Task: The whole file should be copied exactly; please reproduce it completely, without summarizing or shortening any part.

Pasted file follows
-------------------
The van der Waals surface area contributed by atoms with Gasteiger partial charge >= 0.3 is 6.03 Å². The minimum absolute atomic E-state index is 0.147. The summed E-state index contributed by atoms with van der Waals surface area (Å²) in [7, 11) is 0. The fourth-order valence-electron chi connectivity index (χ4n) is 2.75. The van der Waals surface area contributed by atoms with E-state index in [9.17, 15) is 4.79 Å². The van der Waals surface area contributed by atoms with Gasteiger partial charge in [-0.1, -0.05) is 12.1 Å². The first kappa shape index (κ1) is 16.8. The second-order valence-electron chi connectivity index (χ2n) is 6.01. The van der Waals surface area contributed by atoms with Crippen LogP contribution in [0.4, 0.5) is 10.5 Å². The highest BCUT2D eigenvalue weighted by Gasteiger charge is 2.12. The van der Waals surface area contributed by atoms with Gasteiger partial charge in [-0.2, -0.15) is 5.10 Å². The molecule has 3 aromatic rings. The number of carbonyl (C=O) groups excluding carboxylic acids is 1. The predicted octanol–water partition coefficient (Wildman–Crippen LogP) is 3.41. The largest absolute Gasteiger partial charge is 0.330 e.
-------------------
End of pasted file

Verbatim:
The van der Waals surface area contributed by atoms with Gasteiger partial charge >= 0.3 is 6.03 Å². The minimum absolute atomic E-state index is 0.147. The summed E-state index contributed by atoms with van der Waals surface area (Å²) in [7, 11) is 0. The fourth-order valence-electron chi connectivity index (χ4n) is 2.75. The van der Waals surface area contributed by atoms with E-state index in [9.17, 15) is 4.79 Å². The van der Waals surface area contributed by atoms with Gasteiger partial charge in [-0.1, -0.05) is 12.1 Å². The first kappa shape index (κ1) is 16.8. The second-order valence-electron chi connectivity index (χ2n) is 6.01. The van der Waals surface area contributed by atoms with Crippen LogP contribution in [0.4, 0.5) is 10.5 Å². The highest BCUT2D eigenvalue weighted by Gasteiger charge is 2.12. The van der Waals surface area contributed by atoms with Gasteiger partial charge in [-0.2, -0.15) is 5.10 Å². The molecule has 3 aromatic rings. The number of carbonyl (C=O) groups excluding carboxylic acids is 1. The predicted octanol–water partition coefficient (Wildman–Crippen LogP) is 3.41. The largest absolute Gasteiger partial charge is 0.330 e.